A new resolution has also been submitted to the meeting by Professor of Social Welfare Kurt Organista, which calls upon Birgeneau, Breslauer and UCPD Chief Mitch Celaya to issue official apologies for police use of force on Nov. 9. The resolution also calls on the campus to “better train the police to employ nonviolent law enforcement that respects the rights of nonviolent protesters.”

According to Bob Jacobsen, chair of the senate and professor of physics, three other resolutions that have been submitted in addition to the proposal authored by Brown, Butler and Thorne are not on the meeting’s agenda, but are “provided for the information of the meeting attendees.”

The meeting will take place Monday at 3 p.m. in the International House Chevron Auditorium.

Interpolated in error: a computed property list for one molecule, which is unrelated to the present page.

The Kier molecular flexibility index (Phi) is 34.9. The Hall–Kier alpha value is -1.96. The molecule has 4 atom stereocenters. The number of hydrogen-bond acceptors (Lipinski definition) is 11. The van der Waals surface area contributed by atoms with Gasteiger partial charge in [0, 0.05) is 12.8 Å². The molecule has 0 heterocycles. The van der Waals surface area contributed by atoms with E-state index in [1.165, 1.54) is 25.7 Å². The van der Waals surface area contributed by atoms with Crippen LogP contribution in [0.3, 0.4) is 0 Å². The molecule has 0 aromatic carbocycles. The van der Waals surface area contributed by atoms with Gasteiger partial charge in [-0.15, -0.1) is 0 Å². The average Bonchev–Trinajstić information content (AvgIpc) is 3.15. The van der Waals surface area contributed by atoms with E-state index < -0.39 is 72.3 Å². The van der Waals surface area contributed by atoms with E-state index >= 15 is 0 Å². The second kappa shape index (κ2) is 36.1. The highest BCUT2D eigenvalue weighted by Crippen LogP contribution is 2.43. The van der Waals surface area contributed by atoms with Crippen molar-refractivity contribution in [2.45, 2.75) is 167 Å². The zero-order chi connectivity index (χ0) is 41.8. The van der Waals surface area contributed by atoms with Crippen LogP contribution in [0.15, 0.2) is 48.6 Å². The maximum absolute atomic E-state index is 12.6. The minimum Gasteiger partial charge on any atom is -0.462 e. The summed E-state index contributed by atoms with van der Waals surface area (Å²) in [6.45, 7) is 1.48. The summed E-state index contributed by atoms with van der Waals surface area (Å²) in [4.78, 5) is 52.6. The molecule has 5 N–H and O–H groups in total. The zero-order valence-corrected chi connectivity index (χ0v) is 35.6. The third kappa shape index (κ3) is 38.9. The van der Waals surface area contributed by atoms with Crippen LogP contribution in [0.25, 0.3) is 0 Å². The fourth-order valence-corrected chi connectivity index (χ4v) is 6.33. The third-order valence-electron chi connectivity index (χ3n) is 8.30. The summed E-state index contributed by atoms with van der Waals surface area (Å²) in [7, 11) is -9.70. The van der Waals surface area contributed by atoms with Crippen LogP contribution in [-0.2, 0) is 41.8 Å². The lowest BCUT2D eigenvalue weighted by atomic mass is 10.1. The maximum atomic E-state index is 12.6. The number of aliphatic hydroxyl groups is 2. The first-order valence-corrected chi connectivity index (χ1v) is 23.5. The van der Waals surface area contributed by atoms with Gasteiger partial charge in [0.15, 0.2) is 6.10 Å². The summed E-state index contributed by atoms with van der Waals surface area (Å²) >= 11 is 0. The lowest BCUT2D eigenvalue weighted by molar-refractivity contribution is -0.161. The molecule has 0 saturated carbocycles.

Alisha Azevedo is the lead academics and administration reporter.

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  • Old Blue

    Can someone elaborate on the longstanding concept of “Shared Governance” and how it might be applied today.

    Thank you.

    Go Bears!

  • Anonymous

    “…maintains that tents are nonviolent.”
    The Academic Senate is treading on dangerous ground.  What if right-wing protesters decide to pitch a tent inside a classrooms or offices?  Tents are nonviolent, according to the Academic Senate.  UCPD would be powerless to remove the protesters. 

    • TrollSlayer

      Nonsense…the tents have been a central symbol of Occupy since day one. Not true for other groups.

      • Stan De San Diego